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According to Robin Draper, Authentic Florida’s author, “I always try to keep things simple. Why complicate life? So that’s why Authentic Florida is dedicated to sharing simple and delightful pleasures for Florida living.”
The upcoming Daytona 500 is just one of many reasons to race to adventure in Daytona Beach but for those who want relaxing beach time or outdoor nature therapy, it’s all here in Volusia County.
February 26 marks the 59th running of the world-renowned Daytona 500, the 200-lap, 500-mile stock car race. The iconic auto race held at Daytona International Speedway is just one of many reasons to spend time in Volusia County.
Daytona Beach, the “World’s Most Famous Beach”
From Ormond Beach to New Smyrna Beach, and from DeLand to Cassadaga, Volusia County – including Daytona Beach – has something for everyone.
This is definitely a place to go cruising with the top down and sunglasses on, but you don’t even need a car to get into the “cruisin’ state of mind.” Here, you can climb a lighthouse, hike through an oak hammock forest, fish off a pier, walk through an historic downtown, meet a manatee or even visit a classic biker bar.
Whether walking through history or enjoying the area’s best-kept secrets, consider these three suggested day trips. Each one will help you get to know the area while offering relaxation, fun and thrills that will keep you coming back for more:
#1 DAY TRIP
The Beach, Race History, a Lighthouse and Sea Turtles
Daytona Beach is called the Original American Beach with 23 miles of Atlantic waterfront providing more than ample room to plant your feet in the sand while enjoying the salty fresh air.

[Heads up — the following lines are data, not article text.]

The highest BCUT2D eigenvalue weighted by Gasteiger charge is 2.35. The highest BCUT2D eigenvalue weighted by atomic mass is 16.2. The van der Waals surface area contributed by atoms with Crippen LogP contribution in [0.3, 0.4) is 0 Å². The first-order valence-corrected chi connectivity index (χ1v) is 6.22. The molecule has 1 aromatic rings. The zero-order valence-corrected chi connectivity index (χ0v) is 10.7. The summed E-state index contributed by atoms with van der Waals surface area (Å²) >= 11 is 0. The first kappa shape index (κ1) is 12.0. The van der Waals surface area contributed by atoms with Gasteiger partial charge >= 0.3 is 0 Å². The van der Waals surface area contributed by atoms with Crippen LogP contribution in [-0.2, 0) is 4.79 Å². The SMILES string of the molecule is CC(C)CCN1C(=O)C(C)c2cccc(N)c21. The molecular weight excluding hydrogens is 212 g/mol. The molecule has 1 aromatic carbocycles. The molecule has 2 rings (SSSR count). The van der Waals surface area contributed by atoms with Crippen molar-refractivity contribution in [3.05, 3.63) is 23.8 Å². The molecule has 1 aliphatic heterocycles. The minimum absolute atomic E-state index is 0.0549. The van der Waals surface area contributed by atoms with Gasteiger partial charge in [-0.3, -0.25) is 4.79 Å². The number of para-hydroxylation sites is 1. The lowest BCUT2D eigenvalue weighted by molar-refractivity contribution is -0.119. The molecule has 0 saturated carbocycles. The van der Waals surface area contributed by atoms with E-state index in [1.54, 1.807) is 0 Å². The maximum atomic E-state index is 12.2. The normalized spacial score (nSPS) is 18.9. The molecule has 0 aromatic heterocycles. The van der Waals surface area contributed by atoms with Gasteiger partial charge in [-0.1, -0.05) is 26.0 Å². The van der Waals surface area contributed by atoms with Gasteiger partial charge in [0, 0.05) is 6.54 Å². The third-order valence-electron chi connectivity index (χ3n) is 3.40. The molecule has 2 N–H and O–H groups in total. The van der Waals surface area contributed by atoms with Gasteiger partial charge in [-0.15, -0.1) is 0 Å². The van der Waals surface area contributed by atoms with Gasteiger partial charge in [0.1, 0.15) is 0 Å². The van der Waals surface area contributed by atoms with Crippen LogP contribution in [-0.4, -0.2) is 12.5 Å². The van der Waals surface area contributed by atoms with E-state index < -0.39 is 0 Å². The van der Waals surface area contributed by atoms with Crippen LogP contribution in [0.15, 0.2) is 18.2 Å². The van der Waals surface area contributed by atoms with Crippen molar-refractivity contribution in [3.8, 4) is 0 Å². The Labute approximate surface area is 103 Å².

Over a century ago, this hard packed sand drew early racecar drivers to test their vehicles for maximum speed, thus creating an historic racing heritage.
Fifteen world land speed records were set on the sand that soon became known as the legendary Daytona Beach Road Course and was the precursor to the Daytona International Speedway.
Starting in 1936 the course regularly hosted races for what would become NASCAR (National Association for Stock Car Auto Racing). Visitors can retrace the steps of this course by following the marked signs starting at Racing’s North Turn (the restaurant by the same name marks the spot) at 4511 South Atlantic in Ponce Inlet. It paralleled the beach two miles south on A1A to the end of the road making the south turn to the beach, continuing north on the sandy beach, back to A1A finishing at the north turn. (In the 1940’s it was lengthened to 4.2 miles.)
Because of this history, driving a car on the beaches where racing began the tradition is one of Daytona’s most iconic experiences. You can do the same by following these access points.